Nikos Alexiou, El Anatsui, Dimitrios Antonitsis, Kutluğ Ataman, Kostas Bassanos, Vlassis Caniaris, Joana Choumali, Anastasia Douka, Eirene Efstathiou, Brendan Fernandes, Apostolos Georgiou, Jeffrey Gibson, Robert Gober, Vangelis Gokas, Sonia Gomes, Felix Gonzalez-Torres, Shilpa Gupta, Elif Kamisli, Kapwani Kiwanga, Panos Kokkinias, Chrysanthi Koumianaki, Jannis Kounellis, Louise Lawler, Glenn Ligon, Liliane Lijn, Maria Loizidou, Tala Madani, Teresa Margolles, Steve McQueen, Sidsel Meineche Hansen, Marisa Merz, Ad Minoliti, Alex Mylona, Nikos Navridis, Toyin Ojih Odutola, Duro Olowu, Maria Papadimitriou, Dimitris Papaioannou, Cornelia Parker, Adam Pendleton, Solange Pessoa, Francis Picabia, Gala Porras-Kim, Michael Rakowitz, Ed Ruscha, Dana Schutz, Paul Mpagi Sepuya, Elias Sime, Christiana Soulou, Do Ho Suh, Anna Tsouhlarakis, Alexandros Tzannis, Adriana Varejão, Erika Verzutti, Adrián Villar Rojas , Danh Võ, Daphne Wright, Myrto Xanthopoulou, Billie Zangewa.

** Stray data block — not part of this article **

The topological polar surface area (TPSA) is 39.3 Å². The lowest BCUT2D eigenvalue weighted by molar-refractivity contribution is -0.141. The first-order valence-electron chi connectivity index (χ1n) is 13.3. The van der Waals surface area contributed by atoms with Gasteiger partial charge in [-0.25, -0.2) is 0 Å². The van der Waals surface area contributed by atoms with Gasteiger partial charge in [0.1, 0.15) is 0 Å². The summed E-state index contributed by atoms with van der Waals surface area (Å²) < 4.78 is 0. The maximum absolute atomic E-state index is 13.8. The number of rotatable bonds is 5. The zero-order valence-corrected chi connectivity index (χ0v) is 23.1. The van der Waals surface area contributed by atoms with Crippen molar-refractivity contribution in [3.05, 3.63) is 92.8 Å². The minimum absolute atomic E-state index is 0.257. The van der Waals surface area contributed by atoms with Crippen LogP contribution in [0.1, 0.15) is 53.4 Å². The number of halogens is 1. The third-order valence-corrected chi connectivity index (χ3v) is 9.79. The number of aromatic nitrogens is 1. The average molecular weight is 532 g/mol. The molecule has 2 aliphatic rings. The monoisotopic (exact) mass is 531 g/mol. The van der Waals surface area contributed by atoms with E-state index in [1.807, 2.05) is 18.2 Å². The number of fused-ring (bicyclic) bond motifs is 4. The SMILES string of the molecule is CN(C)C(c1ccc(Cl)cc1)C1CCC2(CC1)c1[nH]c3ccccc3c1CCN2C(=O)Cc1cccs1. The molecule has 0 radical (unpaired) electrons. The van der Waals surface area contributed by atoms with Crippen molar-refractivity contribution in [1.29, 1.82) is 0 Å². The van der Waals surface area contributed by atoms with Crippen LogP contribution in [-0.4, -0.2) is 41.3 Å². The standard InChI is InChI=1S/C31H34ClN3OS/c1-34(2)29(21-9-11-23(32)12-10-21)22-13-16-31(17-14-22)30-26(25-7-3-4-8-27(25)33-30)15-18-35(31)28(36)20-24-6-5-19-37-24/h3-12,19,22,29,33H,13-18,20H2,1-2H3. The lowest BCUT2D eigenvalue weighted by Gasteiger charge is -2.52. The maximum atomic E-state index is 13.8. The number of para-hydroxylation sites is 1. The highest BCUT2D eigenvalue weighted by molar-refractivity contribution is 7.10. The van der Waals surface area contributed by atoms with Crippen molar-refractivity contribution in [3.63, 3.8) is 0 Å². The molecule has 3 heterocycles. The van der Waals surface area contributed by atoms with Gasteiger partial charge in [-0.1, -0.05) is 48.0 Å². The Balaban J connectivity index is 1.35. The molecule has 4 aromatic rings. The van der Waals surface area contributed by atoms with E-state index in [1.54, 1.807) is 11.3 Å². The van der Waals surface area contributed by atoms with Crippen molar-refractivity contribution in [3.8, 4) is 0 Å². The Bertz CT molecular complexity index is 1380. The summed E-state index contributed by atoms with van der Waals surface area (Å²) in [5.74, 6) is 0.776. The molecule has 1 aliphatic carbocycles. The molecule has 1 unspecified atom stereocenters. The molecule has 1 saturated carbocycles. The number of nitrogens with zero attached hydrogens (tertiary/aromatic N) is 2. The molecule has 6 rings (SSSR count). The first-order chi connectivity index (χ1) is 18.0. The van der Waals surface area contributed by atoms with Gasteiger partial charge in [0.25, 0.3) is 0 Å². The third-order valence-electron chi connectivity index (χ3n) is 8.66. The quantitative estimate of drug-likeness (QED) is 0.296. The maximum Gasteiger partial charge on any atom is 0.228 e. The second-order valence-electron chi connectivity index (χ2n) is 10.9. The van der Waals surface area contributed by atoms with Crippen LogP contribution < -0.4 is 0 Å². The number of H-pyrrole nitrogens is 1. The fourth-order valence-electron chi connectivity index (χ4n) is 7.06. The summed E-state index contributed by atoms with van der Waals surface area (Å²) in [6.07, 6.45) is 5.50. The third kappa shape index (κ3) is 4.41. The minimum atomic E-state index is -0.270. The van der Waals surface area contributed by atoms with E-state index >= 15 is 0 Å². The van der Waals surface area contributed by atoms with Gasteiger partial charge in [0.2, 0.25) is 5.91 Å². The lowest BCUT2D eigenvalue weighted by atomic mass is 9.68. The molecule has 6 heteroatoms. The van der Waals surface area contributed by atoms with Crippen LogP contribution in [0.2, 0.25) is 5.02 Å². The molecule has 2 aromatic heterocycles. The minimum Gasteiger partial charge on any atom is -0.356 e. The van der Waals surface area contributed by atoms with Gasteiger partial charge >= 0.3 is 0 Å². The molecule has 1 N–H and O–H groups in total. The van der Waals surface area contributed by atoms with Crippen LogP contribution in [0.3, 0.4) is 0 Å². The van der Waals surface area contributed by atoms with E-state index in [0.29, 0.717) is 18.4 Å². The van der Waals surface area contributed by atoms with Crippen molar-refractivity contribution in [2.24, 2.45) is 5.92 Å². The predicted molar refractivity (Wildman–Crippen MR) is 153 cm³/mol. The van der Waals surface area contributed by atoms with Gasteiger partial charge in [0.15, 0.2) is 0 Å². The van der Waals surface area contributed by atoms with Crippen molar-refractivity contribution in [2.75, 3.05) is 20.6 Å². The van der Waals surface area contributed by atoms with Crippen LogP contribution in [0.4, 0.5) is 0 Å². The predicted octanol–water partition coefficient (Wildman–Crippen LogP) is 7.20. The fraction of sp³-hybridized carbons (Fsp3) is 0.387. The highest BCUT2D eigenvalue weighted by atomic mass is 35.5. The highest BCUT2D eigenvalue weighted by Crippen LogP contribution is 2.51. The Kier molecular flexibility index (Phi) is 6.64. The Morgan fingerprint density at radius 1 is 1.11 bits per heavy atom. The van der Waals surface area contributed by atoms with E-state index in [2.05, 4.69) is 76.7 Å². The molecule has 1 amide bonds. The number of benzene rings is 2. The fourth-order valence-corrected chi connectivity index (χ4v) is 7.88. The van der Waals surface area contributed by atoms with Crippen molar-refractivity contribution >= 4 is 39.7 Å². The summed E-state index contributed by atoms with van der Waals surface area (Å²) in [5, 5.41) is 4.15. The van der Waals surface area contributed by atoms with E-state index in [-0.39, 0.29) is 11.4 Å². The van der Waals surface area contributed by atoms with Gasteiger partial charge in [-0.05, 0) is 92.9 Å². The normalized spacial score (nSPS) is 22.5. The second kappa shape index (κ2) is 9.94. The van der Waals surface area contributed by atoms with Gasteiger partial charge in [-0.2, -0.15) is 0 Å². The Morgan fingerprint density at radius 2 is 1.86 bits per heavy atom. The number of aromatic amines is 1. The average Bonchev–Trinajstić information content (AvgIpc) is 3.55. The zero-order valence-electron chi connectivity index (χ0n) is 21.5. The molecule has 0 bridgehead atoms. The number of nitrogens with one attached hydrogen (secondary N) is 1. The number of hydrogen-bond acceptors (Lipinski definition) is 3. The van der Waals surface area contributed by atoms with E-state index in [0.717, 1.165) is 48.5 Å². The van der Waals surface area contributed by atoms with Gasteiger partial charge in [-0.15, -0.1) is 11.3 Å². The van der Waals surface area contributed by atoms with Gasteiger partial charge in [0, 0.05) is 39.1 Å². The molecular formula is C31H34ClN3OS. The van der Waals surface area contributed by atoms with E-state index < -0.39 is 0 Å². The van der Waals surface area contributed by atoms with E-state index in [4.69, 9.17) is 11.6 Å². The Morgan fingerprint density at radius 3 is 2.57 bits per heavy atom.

18.05.21 - Steve McQueen: Ashes at Turner Contemporary, Margate, England
Steve McQueen: Ashes
Turner Contemporary, Margate, England
Exhibition dates: 18 May - 12 September 2021
Ashes (2002–2015) is a two-channel video installation by artist and filmmaker Steve McQueen. It is composed of footage filmed by McQueen over ten years, on two separate visits to the Caribbean island of Grenada — a former French and British colony that achieved independence in 1974.
To book tickets click here
07.05.21 - Alexandre da Cunha: 'Duplex,' Brighton CCA, Brighton
Alexandre da Cunha: 'Duplex,' Brighton CCA, Brighton, England
Exhbition dates: 6 August - 2 October 2021
Brighton CCA is pleased to present Duplex an exhibition of new works by Brazilian artist Alexandre da Cunha curated in collaboration with Jenni Lomax. This is the artist’s first solo presentation in a UK public institution for 10 years.